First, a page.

6

I would not run antivirus on my servers, for a couple reasons: They are massive pieces of software The whole idea of a server is to execute one task, and only one, in the fastest way possible. There are some accessory tasks that you need to run, but the idea is the same. AV engines slows down your service. They usually run with root permissions Your ...


6

An AWS Account ID can be shared, when required. Like the documentation says, the main thing anyone can use your AWS Account Number for is to construct ARN's. For example, if I had an AWS Account which held an AWS Lambda function, and someone on another account, who I had explicitly granted permission to, wanted to manipulate it, they would use by account ...


5

Regarding the general managment of private/public keys, there are already other answered questions here on SE: What is the best practice: separate ssh-key per host and user VS one ssh-key for all hosts? and What's the common pragmatic strategy for managing key pairs? Regarding AWS specific details: you can and should create your own key pairs outside of AWS ...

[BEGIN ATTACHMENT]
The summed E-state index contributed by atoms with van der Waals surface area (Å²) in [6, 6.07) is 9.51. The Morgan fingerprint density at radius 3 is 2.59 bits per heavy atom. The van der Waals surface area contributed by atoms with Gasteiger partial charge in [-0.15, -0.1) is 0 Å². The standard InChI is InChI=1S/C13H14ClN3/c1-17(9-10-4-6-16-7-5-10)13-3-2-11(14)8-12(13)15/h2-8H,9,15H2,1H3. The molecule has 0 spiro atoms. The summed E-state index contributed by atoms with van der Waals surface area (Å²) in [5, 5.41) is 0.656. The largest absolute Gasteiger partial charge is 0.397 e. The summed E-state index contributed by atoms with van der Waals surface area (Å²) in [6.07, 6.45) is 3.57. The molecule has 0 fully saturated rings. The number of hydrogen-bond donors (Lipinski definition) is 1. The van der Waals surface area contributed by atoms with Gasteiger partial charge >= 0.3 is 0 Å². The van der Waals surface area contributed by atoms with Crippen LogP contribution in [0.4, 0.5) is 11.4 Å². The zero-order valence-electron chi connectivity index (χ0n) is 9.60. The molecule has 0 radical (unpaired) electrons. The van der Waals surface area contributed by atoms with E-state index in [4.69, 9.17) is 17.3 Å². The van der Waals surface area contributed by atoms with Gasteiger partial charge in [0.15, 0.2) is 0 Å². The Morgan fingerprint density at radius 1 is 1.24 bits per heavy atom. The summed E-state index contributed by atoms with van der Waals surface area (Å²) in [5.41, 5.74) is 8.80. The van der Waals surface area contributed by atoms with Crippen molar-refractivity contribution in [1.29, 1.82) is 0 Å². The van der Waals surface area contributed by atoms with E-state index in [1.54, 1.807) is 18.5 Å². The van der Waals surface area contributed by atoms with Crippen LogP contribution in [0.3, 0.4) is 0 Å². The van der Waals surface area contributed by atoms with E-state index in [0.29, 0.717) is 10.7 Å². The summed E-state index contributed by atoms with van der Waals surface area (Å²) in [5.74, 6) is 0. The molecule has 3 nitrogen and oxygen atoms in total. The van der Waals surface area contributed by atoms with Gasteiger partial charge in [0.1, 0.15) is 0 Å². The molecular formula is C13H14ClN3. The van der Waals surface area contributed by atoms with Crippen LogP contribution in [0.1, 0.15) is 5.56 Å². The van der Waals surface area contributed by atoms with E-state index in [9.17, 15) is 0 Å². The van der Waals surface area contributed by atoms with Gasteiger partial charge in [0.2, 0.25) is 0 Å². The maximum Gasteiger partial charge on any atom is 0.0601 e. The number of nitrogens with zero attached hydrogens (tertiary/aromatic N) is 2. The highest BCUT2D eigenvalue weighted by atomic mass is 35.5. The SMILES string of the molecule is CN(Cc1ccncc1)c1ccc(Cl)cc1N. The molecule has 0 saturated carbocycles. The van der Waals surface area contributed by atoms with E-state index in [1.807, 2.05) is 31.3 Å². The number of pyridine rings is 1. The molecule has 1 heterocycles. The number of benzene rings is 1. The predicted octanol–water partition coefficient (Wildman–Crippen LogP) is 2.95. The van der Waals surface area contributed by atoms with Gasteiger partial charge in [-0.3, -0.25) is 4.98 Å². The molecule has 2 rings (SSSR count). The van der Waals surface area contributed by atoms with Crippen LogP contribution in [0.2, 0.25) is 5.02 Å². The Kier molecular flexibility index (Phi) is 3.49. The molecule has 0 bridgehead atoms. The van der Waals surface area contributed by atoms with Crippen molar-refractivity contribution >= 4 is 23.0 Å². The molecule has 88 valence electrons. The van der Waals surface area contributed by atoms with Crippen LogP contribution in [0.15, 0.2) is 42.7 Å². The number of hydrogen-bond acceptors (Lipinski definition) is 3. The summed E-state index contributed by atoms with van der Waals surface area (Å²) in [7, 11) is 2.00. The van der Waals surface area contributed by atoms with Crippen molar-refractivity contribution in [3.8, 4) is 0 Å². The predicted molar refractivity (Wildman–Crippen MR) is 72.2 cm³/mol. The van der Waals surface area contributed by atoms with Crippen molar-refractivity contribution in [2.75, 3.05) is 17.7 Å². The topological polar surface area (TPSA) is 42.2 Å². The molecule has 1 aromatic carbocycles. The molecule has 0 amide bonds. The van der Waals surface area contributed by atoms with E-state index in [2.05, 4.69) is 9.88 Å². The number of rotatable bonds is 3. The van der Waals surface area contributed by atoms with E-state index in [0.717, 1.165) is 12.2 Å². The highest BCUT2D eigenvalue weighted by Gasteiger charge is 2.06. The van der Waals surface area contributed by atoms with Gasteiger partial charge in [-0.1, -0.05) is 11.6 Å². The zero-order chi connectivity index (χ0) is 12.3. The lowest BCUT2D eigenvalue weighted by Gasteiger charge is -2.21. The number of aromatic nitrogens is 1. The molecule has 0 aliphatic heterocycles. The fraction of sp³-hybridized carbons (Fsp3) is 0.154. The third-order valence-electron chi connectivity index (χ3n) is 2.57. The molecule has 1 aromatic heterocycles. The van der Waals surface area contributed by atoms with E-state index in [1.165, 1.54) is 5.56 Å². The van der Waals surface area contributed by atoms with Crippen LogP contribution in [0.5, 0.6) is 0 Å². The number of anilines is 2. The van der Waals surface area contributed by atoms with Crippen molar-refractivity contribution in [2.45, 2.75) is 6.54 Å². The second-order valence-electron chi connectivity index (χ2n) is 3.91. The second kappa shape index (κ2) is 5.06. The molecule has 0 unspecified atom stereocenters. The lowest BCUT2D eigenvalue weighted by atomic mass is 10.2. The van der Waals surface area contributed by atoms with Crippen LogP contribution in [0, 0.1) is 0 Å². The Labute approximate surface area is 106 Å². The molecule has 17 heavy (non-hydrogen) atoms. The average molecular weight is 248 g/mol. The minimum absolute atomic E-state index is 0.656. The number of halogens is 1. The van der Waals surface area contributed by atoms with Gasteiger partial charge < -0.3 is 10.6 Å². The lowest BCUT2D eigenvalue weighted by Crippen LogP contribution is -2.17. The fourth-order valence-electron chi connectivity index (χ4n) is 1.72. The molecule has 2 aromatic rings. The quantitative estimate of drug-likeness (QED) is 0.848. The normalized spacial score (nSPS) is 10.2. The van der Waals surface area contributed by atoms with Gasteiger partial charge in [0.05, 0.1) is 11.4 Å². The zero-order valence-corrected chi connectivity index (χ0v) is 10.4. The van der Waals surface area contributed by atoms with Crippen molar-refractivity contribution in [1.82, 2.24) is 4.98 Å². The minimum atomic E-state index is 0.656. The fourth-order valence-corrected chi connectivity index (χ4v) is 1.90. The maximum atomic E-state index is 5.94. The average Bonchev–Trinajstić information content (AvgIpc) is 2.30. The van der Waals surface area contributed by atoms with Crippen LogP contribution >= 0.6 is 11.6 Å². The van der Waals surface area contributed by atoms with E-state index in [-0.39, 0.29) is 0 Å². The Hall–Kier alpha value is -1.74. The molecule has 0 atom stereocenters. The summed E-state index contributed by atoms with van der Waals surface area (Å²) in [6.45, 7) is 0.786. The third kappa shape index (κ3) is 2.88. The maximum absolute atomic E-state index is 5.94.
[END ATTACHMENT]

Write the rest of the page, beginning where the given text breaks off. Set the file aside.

5

The problem is that the minerd is probably the payload of some (other) malware, so you can't really tell what else has been compromised on the system. Possibly there isn't anything else resident on the system, and you are just getting re-infected each time you kill the miner. Alternatively there is some management/dropper process which has opened a back-...


5

First, it is perfectly normal for content delivery networks to have such certificates. And given the IP address this looks like Amazon AWS, possible their CloudFront service which serves as a TLS termination point and load balancer which then forwards the traffic to the appropriate system. This is actually typical behavior which you will also see at ...


5

Looks like you just found out how a Load Balancer inside a CDN with SNI works You can also check others hosts (SANs) behind this particular CDN with OpenSSL, like so: echo | openssl s_client -showcerts -servername arturofm.com -connect arturofm.com:443 2>/dev/null | openssl x509 -inform pem -noout -text ...or you can use your browser's certificate ...